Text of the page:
Record levels of financial distress underline carnage caused by pandemic

Gary Lee
X The Business Desk

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The stark impact of the pandemic on North West businesses has been laid bare in new research published today (April 22) by Manchester-based business rescue and recovery experts Begbies Traynor.

It reveals 70,496 firms across the region are now in significant financial distress, a 42% increase on the same time last year (49,540) according to the latest Red Flag Alert data from Begbies Traynor which monitored the level of financial distress in 22 key sectors of the regional economy in the first quarter of 2021.

Figures show 30,196 companies in Greater Manchester and 10,679 on Merseyside are now plunged into financial distress after an entire year of lockdowns, restrictions and cashflow challenges.

There was an 18% jump in distressed firms in the North West region compared with the previous quarter (Q4 2020) analysed, an increase from 59,915 to 70,496.

In terms of sheer volume, the support services sector is the hardest hit in the region with 11,903 companies now in significant financial distress, a 33% increase on last year from 8,936. Construction sees 9,417, a 45% increase from 6,483, and professional services 5,209, a 43% increase from 3,630.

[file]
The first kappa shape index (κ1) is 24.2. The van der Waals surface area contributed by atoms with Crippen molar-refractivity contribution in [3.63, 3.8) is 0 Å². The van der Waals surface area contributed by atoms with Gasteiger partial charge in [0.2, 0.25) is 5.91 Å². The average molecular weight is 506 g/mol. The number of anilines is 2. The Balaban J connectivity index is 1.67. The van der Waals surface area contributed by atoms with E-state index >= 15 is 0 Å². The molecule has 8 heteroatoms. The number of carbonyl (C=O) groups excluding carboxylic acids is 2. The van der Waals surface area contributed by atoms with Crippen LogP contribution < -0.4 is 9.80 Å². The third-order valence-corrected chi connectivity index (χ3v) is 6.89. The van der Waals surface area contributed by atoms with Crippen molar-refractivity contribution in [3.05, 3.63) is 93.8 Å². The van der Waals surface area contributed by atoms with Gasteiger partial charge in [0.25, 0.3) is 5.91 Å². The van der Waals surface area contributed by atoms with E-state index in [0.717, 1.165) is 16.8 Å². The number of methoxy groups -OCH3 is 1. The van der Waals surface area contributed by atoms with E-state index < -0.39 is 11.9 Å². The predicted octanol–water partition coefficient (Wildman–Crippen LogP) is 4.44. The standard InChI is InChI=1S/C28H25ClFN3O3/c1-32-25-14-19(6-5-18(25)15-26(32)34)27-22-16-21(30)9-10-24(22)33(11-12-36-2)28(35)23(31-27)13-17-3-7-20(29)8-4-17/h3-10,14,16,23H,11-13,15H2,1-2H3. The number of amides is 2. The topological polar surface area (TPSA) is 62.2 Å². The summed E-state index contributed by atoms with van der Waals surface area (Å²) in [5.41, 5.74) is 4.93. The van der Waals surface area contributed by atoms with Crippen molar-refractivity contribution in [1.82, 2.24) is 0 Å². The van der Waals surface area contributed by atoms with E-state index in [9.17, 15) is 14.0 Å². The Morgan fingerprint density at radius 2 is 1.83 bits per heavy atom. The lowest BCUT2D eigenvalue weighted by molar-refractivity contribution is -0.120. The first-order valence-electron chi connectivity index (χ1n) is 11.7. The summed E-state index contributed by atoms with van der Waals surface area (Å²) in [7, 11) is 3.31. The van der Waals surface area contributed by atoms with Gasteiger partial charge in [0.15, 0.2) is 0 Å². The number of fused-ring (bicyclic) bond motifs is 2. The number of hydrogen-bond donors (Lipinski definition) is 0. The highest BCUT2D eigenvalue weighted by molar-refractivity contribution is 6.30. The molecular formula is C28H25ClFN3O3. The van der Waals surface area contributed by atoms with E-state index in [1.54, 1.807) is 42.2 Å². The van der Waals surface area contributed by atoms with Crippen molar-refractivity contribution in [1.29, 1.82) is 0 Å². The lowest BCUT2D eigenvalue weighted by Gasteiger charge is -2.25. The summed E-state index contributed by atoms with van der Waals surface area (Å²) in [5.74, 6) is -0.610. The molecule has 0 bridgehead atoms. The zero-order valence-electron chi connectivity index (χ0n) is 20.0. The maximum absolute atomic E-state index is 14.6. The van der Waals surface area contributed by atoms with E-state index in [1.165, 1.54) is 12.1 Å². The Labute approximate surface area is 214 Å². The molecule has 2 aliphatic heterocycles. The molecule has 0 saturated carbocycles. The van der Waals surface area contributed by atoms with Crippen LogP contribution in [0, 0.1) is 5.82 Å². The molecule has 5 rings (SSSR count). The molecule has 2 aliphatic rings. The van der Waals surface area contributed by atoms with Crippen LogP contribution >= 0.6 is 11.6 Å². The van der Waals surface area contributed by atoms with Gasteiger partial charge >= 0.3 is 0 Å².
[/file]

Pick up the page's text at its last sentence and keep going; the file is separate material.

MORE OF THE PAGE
Experts at Begbies Traynor say these figures indicate that survival may not be possible for many firms in the region.

Begbies Traynor partner, Gary Lee, said: “This is the story of businesses in our region fighting to stay alive after a year of the most challenging business climate in living memory.

“It’s important to note that these businesses that are in distress are still trading and working hard to stay afloat.

“The stark reality is that not every business can be saved, and directors need to explore every single avenue in terms of restructuring, refinancing or, in the worst-case scenarios winding down their business.

“Creditors of these firms in distress are also feeling the impact and they will be feeling the pressure, too.”

He added: “The coronavirus pandemic has reduced court activity limiting the number of CCJs and winding up petitions being issued against indebted companies and there has been a ban on winding up petitions for COVID-related debts.

“The pressure is building, and we all need to brace ourselves for a raft of companies being swept away if directors don’t take action.

“The roadmap for opening up the economy set out by the Government is an opportunity for businesses to bounce back, but it needs management teams across our region to step up to the plate to tackle any fundamental cashflow problems in their business now before it’s too late.”